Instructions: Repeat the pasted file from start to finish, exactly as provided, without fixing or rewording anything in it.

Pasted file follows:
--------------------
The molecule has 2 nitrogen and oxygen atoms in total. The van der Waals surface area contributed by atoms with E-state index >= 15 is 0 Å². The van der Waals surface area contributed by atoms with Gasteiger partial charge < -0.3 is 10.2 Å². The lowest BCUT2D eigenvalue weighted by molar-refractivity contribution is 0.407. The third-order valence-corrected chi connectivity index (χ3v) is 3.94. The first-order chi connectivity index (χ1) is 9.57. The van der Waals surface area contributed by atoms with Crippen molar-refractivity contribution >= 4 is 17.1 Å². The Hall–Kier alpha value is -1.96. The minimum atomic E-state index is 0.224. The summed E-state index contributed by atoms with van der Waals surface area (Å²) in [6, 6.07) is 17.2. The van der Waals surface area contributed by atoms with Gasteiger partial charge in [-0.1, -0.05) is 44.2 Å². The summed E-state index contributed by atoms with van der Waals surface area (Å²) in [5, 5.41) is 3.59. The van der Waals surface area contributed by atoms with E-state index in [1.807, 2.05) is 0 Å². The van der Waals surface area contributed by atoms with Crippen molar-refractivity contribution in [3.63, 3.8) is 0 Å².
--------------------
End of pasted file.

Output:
The molecule has 2 nitrogen and oxygen atoms in total. The van der Waals surface area contributed by atoms with E-state index >= 15 is 0 Å². The van der Waals surface area contributed by atoms with Gasteiger partial charge < -0.3 is 10.2 Å². The lowest BCUT2D eigenvalue weighted by molar-refractivity contribution is 0.407. The third-order valence-corrected chi connectivity index (χ3v) is 3.94. The first-order chi connectivity index (χ1) is 9.57. The van der Waals surface area contributed by atoms with Crippen molar-refractivity contribution >= 4 is 17.1 Å². The Hall–Kier alpha value is -1.96. The minimum atomic E-state index is 0.224. The summed E-state index contributed by atoms with van der Waals surface area (Å²) in [6, 6.07) is 17.2. The van der Waals surface area contributed by atoms with Gasteiger partial charge in [-0.1, -0.05) is 44.2 Å². The summed E-state index contributed by atoms with van der Waals surface area (Å²) in [5, 5.41) is 3.59. The van der Waals surface area contributed by atoms with E-state index in [1.807, 2.05) is 0 Å². The van der Waals surface area contributed by atoms with Crippen molar-refractivity contribution in [3.63, 3.8) is 0 Å².